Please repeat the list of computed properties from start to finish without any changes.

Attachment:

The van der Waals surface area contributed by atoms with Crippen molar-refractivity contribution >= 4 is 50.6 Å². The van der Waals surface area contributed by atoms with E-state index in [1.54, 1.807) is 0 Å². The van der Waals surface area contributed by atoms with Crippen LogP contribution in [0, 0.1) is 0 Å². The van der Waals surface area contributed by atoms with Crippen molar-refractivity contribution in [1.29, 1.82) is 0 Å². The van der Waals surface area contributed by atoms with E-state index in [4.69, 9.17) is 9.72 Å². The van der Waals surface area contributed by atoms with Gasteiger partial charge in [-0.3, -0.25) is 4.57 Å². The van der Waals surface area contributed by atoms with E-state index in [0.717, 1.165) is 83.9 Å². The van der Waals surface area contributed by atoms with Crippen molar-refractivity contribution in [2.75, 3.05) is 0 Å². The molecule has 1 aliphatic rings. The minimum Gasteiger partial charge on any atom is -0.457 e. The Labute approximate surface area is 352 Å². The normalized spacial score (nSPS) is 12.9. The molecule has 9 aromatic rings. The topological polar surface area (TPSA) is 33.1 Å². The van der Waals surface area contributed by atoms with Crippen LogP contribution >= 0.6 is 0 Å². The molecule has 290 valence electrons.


The van der Waals surface area contributed by atoms with Crippen molar-refractivity contribution >= 4 is 50.6 Å². The van der Waals surface area contributed by atoms with E-state index in [1.54, 1.807) is 0 Å². The van der Waals surface area contributed by atoms with Crippen LogP contribution in [0, 0.1) is 0 Å². The van der Waals surface area contributed by atoms with Crippen molar-refractivity contribution in [1.29, 1.82) is 0 Å². The van der Waals surface area contributed by atoms with E-state index in [4.69, 9.17) is 9.72 Å². The van der Waals surface area contributed by atoms with Gasteiger partial charge in [-0.3, -0.25) is 4.57 Å². The van der Waals surface area contributed by atoms with E-state index in [0.717, 1.165) is 83.9 Å². The van der Waals surface area contributed by atoms with Crippen molar-refractivity contribution in [2.75, 3.05) is 0 Å². The molecule has 1 aliphatic rings. The minimum Gasteiger partial charge on any atom is -0.457 e. The Labute approximate surface area is 352 Å². The normalized spacial score (nSPS) is 12.9. The molecule has 9 aromatic rings. The topological polar surface area (TPSA) is 33.1 Å². The van der Waals surface area contributed by atoms with Crippen LogP contribution >= 0.6 is 0 Å². The molecule has 290 valence electrons.